By Gary M. White, MD

Note, this is a brief summary only and is meant to emphasize dermatologic aspects. More complete information, including the package insert and recent studies should be consulted before prescribing.

Spironolactone is heart-medication that is also effective in the treatment of acne in adult women. However, it not FDA-approved for the treatment of acne.


FDA-approval in 1960. Current FDA-approved indications:

Spironolactone is not FDA-approved for acne.

Notes for Use in Acne

Physiologic Effects


Researchers reviewed the records of 974 healthy women aged 18-45 who were prescribed spironolactone for acne [JAMA Dermatol. 2015;151;941]. Of 1802 serum potassium measurements over 14 years, 13 (0.72%) showed mild hyperkalemia (5.1-6.0 mEq/l) which was similar to the baseline rate (0.76%) in this population. Six were retested and all had normal values on subsequent test.

When to Measure the K+?

It seems reasonable to check the K+ in the following situations:

Hyperkalemia--Warning Signs

Drug Interactions

Side Effects

Blood Pressure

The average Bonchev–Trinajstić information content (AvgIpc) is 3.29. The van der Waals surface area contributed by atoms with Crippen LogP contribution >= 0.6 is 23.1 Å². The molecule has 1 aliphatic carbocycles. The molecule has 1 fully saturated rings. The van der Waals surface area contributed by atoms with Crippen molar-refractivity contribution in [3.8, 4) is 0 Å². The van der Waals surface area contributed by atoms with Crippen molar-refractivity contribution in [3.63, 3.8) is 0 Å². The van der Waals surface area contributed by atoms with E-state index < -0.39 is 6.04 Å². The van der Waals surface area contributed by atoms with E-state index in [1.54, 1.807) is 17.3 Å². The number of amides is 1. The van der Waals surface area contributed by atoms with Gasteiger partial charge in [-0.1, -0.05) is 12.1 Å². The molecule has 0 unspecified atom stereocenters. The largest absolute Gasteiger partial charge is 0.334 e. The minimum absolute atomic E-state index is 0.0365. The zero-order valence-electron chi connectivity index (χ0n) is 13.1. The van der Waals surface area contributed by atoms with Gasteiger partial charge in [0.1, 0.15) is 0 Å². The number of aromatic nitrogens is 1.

Women with baseline low blood pressure may have trouble with lightheadedness and even syncope. The blood pressure in these patients should be monitored at followup visits.

Pregnancy Category D

Black Box Warning

Spironolactone has been shown to be a tumorigenic in chronic toxicity studies in rats. Spironolactone should be used only in those conditions described under Indications and Usage. Unnecessary use of this drug should be avoided.

Note: Dosages used in these rat studies were 25-100 times higher than those administered to humans.


With respect to breast, uterus, ovarian, and cervical cancer, there does not seem to be evidence of increased risk with spironolactone [Cancer Epidemiol 2013;37:870-5].

How Long?

One study of 200 person-years of exposure to spironolactone and 506 person-years of followup over 8 years found no serious illnesses thought to be attributed to spironolactone [J Cutan Med Surg 2002;6:541-5].


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